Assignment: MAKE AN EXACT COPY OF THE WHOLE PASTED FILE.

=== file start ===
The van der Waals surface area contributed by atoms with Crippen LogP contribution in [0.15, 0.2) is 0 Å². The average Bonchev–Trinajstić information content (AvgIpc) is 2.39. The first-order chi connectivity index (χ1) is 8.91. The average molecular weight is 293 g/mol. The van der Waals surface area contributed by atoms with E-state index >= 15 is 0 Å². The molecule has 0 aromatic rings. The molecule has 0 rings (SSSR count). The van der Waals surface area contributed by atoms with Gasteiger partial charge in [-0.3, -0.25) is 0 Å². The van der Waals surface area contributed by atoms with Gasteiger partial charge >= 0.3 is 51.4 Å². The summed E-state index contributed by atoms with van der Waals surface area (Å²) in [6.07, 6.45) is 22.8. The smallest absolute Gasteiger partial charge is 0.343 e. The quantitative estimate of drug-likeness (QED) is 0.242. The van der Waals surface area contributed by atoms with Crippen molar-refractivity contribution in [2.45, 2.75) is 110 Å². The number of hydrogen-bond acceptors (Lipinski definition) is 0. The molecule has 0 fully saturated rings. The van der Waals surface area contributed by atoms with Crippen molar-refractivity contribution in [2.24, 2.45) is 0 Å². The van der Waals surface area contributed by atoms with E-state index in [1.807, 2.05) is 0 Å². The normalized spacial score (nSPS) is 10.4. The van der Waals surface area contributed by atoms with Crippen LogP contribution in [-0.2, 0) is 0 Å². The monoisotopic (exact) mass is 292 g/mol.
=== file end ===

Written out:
The van der Waals surface area contributed by atoms with Crippen LogP contribution in [0.15, 0.2) is 0 Å². The average Bonchev–Trinajstić information content (AvgIpc) is 2.39. The first-order chi connectivity index (χ1) is 8.91. The average molecular weight is 293 g/mol. The van der Waals surface area contributed by atoms with E-state index >= 15 is 0 Å². The molecule has 0 aromatic rings. The molecule has 0 rings (SSSR count). The van der Waals surface area contributed by atoms with Gasteiger partial charge in [-0.3, -0.25) is 0 Å². The van der Waals surface area contributed by atoms with Gasteiger partial charge >= 0.3 is 51.4 Å². The summed E-state index contributed by atoms with van der Waals surface area (Å²) in [6.07, 6.45) is 22.8. The smallest absolute Gasteiger partial charge is 0.343 e. The quantitative estimate of drug-likeness (QED) is 0.242. The van der Waals surface area contributed by atoms with Crippen molar-refractivity contribution in [2.45, 2.75) is 110 Å². The number of hydrogen-bond acceptors (Lipinski definition) is 0. The molecule has 0 fully saturated rings. The van der Waals surface area contributed by atoms with Crippen molar-refractivity contribution in [2.24, 2.45) is 0 Å². The van der Waals surface area contributed by atoms with E-state index in [1.807, 2.05) is 0 Å². The normalized spacial score (nSPS) is 10.4. The van der Waals surface area contributed by atoms with Crippen LogP contribution in [-0.2, 0) is 0 Å². The monoisotopic (exact) mass is 292 g/mol.